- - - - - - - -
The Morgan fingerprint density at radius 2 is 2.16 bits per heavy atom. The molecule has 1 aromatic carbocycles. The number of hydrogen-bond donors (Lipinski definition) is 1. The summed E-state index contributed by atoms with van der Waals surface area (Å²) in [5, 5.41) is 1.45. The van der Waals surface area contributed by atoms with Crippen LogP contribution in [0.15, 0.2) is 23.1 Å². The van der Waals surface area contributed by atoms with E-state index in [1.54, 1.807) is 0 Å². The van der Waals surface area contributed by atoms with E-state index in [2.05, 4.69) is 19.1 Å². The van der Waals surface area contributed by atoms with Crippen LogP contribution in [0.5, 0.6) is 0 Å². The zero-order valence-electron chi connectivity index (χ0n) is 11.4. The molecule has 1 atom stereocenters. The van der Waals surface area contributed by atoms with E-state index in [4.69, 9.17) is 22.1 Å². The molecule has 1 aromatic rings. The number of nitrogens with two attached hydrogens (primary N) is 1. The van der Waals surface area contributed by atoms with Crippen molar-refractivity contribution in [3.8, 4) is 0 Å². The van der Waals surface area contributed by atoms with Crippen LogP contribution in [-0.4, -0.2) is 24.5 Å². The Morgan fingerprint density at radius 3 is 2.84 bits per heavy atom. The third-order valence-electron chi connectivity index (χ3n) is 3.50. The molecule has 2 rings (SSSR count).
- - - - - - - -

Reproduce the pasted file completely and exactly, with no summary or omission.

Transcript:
The Morgan fingerprint density at radius 2 is 2.16 bits per heavy atom. The molecule has 1 aromatic carbocycles. The number of hydrogen-bond donors (Lipinski definition) is 1. The summed E-state index contributed by atoms with van der Waals surface area (Å²) in [5, 5.41) is 1.45. The van der Waals surface area contributed by atoms with Crippen LogP contribution in [0.15, 0.2) is 23.1 Å². The van der Waals surface area contributed by atoms with E-state index in [1.54, 1.807) is 0 Å². The van der Waals surface area contributed by atoms with E-state index in [2.05, 4.69) is 19.1 Å². The van der Waals surface area contributed by atoms with Crippen LogP contribution in [0.5, 0.6) is 0 Å². The zero-order valence-electron chi connectivity index (χ0n) is 11.4. The molecule has 1 atom stereocenters. The van der Waals surface area contributed by atoms with E-state index in [4.69, 9.17) is 22.1 Å². The molecule has 1 aromatic rings. The number of nitrogens with two attached hydrogens (primary N) is 1. The van der Waals surface area contributed by atoms with Crippen molar-refractivity contribution in [3.8, 4) is 0 Å². The van der Waals surface area contributed by atoms with Crippen LogP contribution in [-0.4, -0.2) is 24.5 Å². The Morgan fingerprint density at radius 3 is 2.84 bits per heavy atom. The third-order valence-electron chi connectivity index (χ3n) is 3.50. The molecule has 2 rings (SSSR count).